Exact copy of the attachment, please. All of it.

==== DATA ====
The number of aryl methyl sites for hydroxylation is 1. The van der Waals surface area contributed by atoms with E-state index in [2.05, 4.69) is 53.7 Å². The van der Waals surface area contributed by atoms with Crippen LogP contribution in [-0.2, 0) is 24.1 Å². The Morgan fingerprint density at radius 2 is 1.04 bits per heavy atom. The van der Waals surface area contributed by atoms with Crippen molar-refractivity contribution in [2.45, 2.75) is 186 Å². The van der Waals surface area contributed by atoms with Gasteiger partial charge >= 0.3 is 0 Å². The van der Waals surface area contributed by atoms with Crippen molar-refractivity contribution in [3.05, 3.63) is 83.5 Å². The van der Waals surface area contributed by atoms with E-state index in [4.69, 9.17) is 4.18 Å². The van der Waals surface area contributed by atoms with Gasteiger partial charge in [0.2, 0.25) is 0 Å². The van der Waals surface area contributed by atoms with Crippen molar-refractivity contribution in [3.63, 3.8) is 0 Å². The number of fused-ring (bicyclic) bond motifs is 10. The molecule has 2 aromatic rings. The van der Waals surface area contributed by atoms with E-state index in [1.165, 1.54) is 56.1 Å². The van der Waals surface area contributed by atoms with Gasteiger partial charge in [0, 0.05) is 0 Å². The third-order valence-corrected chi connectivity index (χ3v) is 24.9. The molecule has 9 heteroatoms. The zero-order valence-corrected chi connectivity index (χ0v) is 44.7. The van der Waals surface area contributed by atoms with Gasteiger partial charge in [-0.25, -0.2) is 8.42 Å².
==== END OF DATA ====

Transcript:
The number of aryl methyl sites for hydroxylation is 1. The van der Waals surface area contributed by atoms with E-state index in [2.05, 4.69) is 53.7 Å². The van der Waals surface area contributed by atoms with Crippen LogP contribution in [-0.2, 0) is 24.1 Å². The Morgan fingerprint density at radius 2 is 1.04 bits per heavy atom. The van der Waals surface area contributed by atoms with Crippen molar-refractivity contribution in [2.45, 2.75) is 186 Å². The van der Waals surface area contributed by atoms with Gasteiger partial charge >= 0.3 is 0 Å². The van der Waals surface area contributed by atoms with Crippen molar-refractivity contribution in [3.05, 3.63) is 83.5 Å². The van der Waals surface area contributed by atoms with E-state index in [4.69, 9.17) is 4.18 Å². The van der Waals surface area contributed by atoms with Gasteiger partial charge in [0.2, 0.25) is 0 Å². The van der Waals surface area contributed by atoms with Crippen molar-refractivity contribution in [3.63, 3.8) is 0 Å². The number of fused-ring (bicyclic) bond motifs is 10. The molecule has 2 aromatic rings. The van der Waals surface area contributed by atoms with E-state index in [1.165, 1.54) is 56.1 Å². The van der Waals surface area contributed by atoms with Gasteiger partial charge in [0, 0.05) is 0 Å². The third-order valence-corrected chi connectivity index (χ3v) is 24.9. The molecule has 9 heteroatoms. The zero-order valence-corrected chi connectivity index (χ0v) is 44.7. The van der Waals surface area contributed by atoms with Gasteiger partial charge in [-0.25, -0.2) is 8.42 Å².